She also backed the establishment of a Philippine ship registry so that ships that bear the Philippine flag can operate internationally. This, she said, will also serve to ensure that Filipino seafarers will have easier access to cargo vessels.
Robredo’s support for the shipping registry is well-founded given that the proposal already has the support from numerous stakeholders of the Philippine shipping industry, as well as the relevant agencies of government. They said that the proposal, if implemented, will hasten the fulfillment of the shipping industry’s demand for policy reforms.
The proposal seeks to align the country’s ship registration with the requirements of international maritime conventions, codes, and practices. This will serve to encourage foreign ship owners who employ Filipino crew to consider the Philippine flag registry for their requirements.
As the Philippines is a major supplier of global maritime seafarers on board various international vessels in different parts of the world, a shipping registry will contribute to the industry’s efficiency and hopefully contribute to the growth of the Philippine merchant fleet.
She said that it was unfortunate that the country does not have a flag carrier. This, she said, forces the country’s seafarers to seek employment on vessels of other jurisdictions. “We lend the best of our men and women to other countries, and we end up on the losing end.”
She noted that new maritime graduates usually have very limited options to train and find employment because most of the Philippine fleet comprises only fishing vessels.
Robredo said that she will certify as urgent the Ship Registry Bill if it is refiled. It was a bill that was filed by former Angkla Partylist representative Atty. Jesulito Manalo. It reached the third reading in the Lower House back in 2014.
Focus on training and education
Robredo said that it is possible to double the industry’s contribution to the economy if seafarers receive better training and education. Improving seafarer training will also improve their employment prospects, and many more will become eligible to work as ship officers. This, she pointed out, will translate to higher salaries and higher remittances for the Philippines.
According to reports, a ship officer can receive as much as US$15,000 per month. An ordinary seafarer, however, receives a minimum of $1,200.
Robredo said that she supports suggestions that public-private partnerships be established in the area of maritime education. This, she said, will help to ensure that maritime courses offered in the Philippines will be on par with international standards.
Quality education and training, she also said, should be more accessible to Filipino seafarers by making training fees reasonable. She added that partnerships between the government and private maritime institutions will also serve to address future needs of the industry, including automation.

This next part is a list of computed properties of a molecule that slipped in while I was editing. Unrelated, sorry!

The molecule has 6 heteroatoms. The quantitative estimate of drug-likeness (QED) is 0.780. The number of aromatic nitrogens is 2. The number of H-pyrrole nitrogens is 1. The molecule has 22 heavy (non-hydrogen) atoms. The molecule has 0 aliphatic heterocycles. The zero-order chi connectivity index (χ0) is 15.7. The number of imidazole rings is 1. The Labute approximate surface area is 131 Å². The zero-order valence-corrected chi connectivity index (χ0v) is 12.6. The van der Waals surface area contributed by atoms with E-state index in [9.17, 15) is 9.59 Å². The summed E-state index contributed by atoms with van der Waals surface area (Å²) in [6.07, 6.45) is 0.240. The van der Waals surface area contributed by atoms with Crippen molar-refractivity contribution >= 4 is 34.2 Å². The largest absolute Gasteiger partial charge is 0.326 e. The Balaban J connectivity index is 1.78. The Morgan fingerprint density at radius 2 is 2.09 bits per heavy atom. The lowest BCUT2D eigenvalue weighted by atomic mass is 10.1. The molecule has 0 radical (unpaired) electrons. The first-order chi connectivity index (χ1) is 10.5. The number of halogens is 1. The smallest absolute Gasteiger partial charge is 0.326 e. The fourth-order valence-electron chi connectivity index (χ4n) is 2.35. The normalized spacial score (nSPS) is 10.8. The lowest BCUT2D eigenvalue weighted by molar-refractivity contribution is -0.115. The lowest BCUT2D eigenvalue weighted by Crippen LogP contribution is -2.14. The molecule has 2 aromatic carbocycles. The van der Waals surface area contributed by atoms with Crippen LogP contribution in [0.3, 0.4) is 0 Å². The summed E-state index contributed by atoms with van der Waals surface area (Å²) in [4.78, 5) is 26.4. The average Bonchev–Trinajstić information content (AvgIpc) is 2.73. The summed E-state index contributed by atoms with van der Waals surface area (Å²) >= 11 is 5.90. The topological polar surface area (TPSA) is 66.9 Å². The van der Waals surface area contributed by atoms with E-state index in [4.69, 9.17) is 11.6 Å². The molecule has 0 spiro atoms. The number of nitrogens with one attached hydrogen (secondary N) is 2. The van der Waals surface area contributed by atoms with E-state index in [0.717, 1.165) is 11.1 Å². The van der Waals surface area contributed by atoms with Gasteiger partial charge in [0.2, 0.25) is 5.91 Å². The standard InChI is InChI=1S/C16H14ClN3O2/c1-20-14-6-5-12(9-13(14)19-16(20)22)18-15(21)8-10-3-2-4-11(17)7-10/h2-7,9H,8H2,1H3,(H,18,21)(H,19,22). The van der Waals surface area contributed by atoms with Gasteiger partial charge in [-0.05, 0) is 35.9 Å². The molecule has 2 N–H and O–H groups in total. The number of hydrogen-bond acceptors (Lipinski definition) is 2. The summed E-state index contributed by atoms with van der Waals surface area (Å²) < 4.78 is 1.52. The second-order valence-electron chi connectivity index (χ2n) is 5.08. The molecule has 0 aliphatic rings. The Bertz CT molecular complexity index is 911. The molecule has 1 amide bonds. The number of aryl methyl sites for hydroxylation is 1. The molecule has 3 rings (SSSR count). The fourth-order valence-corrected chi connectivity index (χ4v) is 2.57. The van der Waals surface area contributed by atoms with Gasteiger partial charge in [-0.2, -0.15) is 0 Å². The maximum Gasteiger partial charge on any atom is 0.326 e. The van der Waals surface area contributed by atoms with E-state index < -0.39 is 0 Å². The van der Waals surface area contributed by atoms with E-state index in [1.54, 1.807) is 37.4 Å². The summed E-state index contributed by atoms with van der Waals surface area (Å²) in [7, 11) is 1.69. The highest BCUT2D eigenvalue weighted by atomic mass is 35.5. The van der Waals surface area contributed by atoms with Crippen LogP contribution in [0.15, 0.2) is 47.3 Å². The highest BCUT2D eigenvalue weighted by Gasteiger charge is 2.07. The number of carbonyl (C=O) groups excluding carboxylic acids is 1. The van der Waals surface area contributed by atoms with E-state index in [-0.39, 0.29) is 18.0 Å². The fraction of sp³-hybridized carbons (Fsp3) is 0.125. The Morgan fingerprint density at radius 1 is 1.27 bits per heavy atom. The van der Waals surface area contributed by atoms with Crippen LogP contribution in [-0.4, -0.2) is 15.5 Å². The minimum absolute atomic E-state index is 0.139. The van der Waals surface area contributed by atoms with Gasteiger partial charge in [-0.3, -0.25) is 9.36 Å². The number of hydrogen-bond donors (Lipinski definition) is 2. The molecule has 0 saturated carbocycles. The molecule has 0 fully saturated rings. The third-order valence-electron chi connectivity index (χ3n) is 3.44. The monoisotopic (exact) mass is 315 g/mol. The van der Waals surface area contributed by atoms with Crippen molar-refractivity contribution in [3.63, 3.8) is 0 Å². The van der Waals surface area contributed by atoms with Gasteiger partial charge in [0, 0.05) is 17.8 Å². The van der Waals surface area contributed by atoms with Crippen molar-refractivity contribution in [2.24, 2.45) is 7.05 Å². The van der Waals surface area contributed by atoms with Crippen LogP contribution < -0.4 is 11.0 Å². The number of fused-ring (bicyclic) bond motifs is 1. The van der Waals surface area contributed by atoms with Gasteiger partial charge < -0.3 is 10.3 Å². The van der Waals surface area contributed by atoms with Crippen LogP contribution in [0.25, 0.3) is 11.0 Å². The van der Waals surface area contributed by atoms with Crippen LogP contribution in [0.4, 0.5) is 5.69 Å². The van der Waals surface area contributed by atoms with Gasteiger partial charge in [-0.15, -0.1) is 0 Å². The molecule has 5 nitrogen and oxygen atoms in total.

Robredo wanted the nationalization of the cadetship program which was started in Bulan, Sorsogon where maritime training is part of the K-12 curriculum. Because of the training program, graduates will already have developed the competence to work as seafarers even if they have not secured a college degree.
“As of now, there are very limited opportunities for Filipinos to take part in the cadetship program because there is also limited support coming from the government,” she said. According to reports, the current government subsidy is only P7,500 (US$144) per course under the Seafarer’s Upgrading Program (SUP).
Robredo as vice-president supported the said cadetship program which began in 2018. Since then, the program has produced 72 graduates a year.
“If a small town like Bulan can produce 72 graduates annually, then we can have more graduates if we introduce the program nationwide. The potential is massive,” she said.
Robredo also said that she is all for strengthening the MARINA. This, she said, can be done by increasing its budget and the competence of staff and leadership. She said that an assessment must be done on what the agency needs so that it can improve performance as a regulator.
Non-compliance to STCW Convention
In the meantime, Robredo is concerned over maritime schools’ not conforming to the requirements of the Standards of Training, Certification and Watchkeeping for Seafarers (STCW) Convention for many years, resulting in deficiencies in seafarers’ training and certification. This non-compliance has led to the European Union’s issuance of a notification in December 2021.
The European Commission, with the assistance of the European Maritime Safety Agency (EMSA), is expected to have a final decision in the months ahead. In the case of a negative outcome, the EU will withdraw recognition of Philippine-issued STCW certificates for masters and officers – a decision that will be followed by its 27 member-states.